- January 6, 2015
- Posted by: kunalsabnis
- Categories: Advocacy, BLOG
By Shreenivas Kunte, CFA, Adjunct Faculty – In-charge Trade/Research Lab, S.P. Jain Institute of Management & Research
Call it duration neglect. Call it peak event fallacy. But about this time of the year, holidays notwithstanding, we find ourselves remembering the year gone by through the numerous summaries offered in the media. And then there is the top 10 series on what to expect in the new year – from stock picks, themes and ideas to people, companies and their horoscopes. In all this where does the minority shareholder stand? And what can the shareholder expect? It’s important to understand because upholding some of the minority shareholder rights through the newly notified Companies Act could just become another illusion.
Behavioural analysts often cite colonoscopy experiments as examples of both duration neglect and the tendency to remember extremes. Colonoscopy as one could imagine is a painful procedure that allows the doctor to put in an enormously long tube from behind. The only reassuring thing about this procedure is that the fatality rate is assuredly zero and that the doctor is in a better position to explore the linings of the large intestine for detecting disease. As it turns out, patients subjected to this unagreeable medical procedure, remember just the peak pain and are seen to be surprisingly indifferent to the duration involved.
Being a minority shareholder is not the same as undergoing colonoscopy (it’s not – after all there are so many good companies out there, correct?). But the pain experiment allows us to look at our biases. In the context of pain and the backdrop of hardships that the minority shareholder in India has faced, any success stories are bound to bring optimism and confidence. Denying executive compensation increase at an auto – major, rejecting counter-productive proposals at a liquor major, putting up resistance against outsourcing of manufacturing operations at another auto major are amongst the notable 2014 activism success stories. But against this backdrop it must be remembered that the Indian promoter has been constantly at work to find ways and means to wring out maximum gain.
For instance, the auto – major with manufacturing outsourcing plans has been seen to be deftly waiting for a potential change (read dilution) in the law against related party transactions. A major oil and gas company, moved before the new company act rules notification, and is seen to be earning a sub-par interest rate for itself by loaning a part of its cash reserve to another group company. It is curious and incomprehensible that a promoter associated with the oil and gas major has written about ways to contribute to India’s GDP and has disclosed plans to use a good proportion (75%) of personal wealth for philanthropy. Some of these actions relate ultimately to the endowment effect but net-net wealthy promoters at the expense of the minority holders can only be expected to retain and even increase control.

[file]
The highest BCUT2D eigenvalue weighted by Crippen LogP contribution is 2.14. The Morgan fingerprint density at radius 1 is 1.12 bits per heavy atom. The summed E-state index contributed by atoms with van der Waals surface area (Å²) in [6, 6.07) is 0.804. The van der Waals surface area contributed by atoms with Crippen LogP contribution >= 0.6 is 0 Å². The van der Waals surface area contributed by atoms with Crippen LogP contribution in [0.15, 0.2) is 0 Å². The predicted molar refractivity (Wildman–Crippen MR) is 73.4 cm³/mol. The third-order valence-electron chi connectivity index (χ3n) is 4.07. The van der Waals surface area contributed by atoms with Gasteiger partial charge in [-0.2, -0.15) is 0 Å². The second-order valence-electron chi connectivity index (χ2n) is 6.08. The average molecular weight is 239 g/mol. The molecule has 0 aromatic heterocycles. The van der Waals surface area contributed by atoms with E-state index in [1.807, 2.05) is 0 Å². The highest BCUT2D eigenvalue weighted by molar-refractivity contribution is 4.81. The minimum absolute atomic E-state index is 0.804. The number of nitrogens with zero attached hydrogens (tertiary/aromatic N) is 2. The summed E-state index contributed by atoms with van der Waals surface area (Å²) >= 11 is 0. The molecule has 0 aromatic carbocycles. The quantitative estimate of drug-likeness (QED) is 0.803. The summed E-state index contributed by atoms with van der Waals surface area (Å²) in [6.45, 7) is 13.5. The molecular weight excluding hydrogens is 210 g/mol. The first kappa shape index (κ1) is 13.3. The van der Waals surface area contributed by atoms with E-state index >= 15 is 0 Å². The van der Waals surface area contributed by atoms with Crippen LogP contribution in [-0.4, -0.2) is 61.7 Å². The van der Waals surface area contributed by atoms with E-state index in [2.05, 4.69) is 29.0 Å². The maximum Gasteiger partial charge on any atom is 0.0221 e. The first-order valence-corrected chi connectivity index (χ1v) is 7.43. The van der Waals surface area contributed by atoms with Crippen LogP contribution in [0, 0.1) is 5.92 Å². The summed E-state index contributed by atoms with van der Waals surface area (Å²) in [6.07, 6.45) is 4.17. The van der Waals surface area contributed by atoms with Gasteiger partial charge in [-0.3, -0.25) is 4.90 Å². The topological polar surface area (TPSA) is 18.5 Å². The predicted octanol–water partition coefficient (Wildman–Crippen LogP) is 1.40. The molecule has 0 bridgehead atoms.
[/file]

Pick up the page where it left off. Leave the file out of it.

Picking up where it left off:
So here is one of the events to watch out for this year. Reportedly, the Loksabha has okayed dilution in some of the minority shareholder friendly provisions outlined in the Companies Act 2013. Completely scrapping away the requirement for a 75% vote to approve related party transactions could render the RPT related regulation toothless. India, with an average promoter holding of more than 51%, should be wary as the average company would then be able to get a RPT transaction passed without the consent of the minority. In 2015, under the garb of progress, will interest lobbies push minorityism toward a ghetto. India’s corporate governance and regional standing has improved marginally in 2014, but we are far far away from doing any victory laps. Will the government and or the regulator stand firm to protect good corporate governance?